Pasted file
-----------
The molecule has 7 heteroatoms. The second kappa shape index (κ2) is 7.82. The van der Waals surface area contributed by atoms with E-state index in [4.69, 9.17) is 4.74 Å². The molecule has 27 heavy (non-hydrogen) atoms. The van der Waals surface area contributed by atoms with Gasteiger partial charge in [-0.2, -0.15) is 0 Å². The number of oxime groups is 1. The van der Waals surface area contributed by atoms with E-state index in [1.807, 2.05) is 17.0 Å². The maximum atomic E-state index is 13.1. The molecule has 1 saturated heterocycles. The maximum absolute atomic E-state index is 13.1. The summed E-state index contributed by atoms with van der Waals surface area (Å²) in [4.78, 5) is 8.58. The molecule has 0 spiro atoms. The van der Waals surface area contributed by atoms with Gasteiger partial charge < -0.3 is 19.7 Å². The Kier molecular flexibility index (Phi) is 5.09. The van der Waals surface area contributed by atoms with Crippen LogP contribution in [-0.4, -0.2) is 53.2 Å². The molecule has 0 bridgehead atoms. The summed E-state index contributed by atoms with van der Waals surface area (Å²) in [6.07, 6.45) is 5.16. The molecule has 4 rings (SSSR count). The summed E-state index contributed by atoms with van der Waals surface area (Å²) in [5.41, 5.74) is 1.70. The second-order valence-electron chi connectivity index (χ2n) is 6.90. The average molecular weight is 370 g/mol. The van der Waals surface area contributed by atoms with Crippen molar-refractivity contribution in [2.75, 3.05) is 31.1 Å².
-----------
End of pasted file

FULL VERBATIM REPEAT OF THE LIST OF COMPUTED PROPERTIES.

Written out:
The molecule has 7 heteroatoms. The second kappa shape index (κ2) is 7.82. The van der Waals surface area contributed by atoms with E-state index in [4.69, 9.17) is 4.74 Å². The molecule has 27 heavy (non-hydrogen) atoms. The van der Waals surface area contributed by atoms with Gasteiger partial charge in [-0.2, -0.15) is 0 Å². The number of oxime groups is 1. The van der Waals surface area contributed by atoms with E-state index in [1.807, 2.05) is 17.0 Å². The maximum atomic E-state index is 13.1. The molecule has 1 saturated heterocycles. The maximum absolute atomic E-state index is 13.1. The summed E-state index contributed by atoms with van der Waals surface area (Å²) in [4.78, 5) is 8.58. The molecule has 0 spiro atoms. The van der Waals surface area contributed by atoms with Gasteiger partial charge < -0.3 is 19.7 Å². The Kier molecular flexibility index (Phi) is 5.09. The van der Waals surface area contributed by atoms with Crippen LogP contribution in [-0.4, -0.2) is 53.2 Å². The molecule has 0 bridgehead atoms. The summed E-state index contributed by atoms with van der Waals surface area (Å²) in [6.07, 6.45) is 5.16. The molecule has 4 rings (SSSR count). The summed E-state index contributed by atoms with van der Waals surface area (Å²) in [5.41, 5.74) is 1.70. The second-order valence-electron chi connectivity index (χ2n) is 6.90. The average molecular weight is 370 g/mol. The van der Waals surface area contributed by atoms with Crippen molar-refractivity contribution in [2.75, 3.05) is 31.1 Å².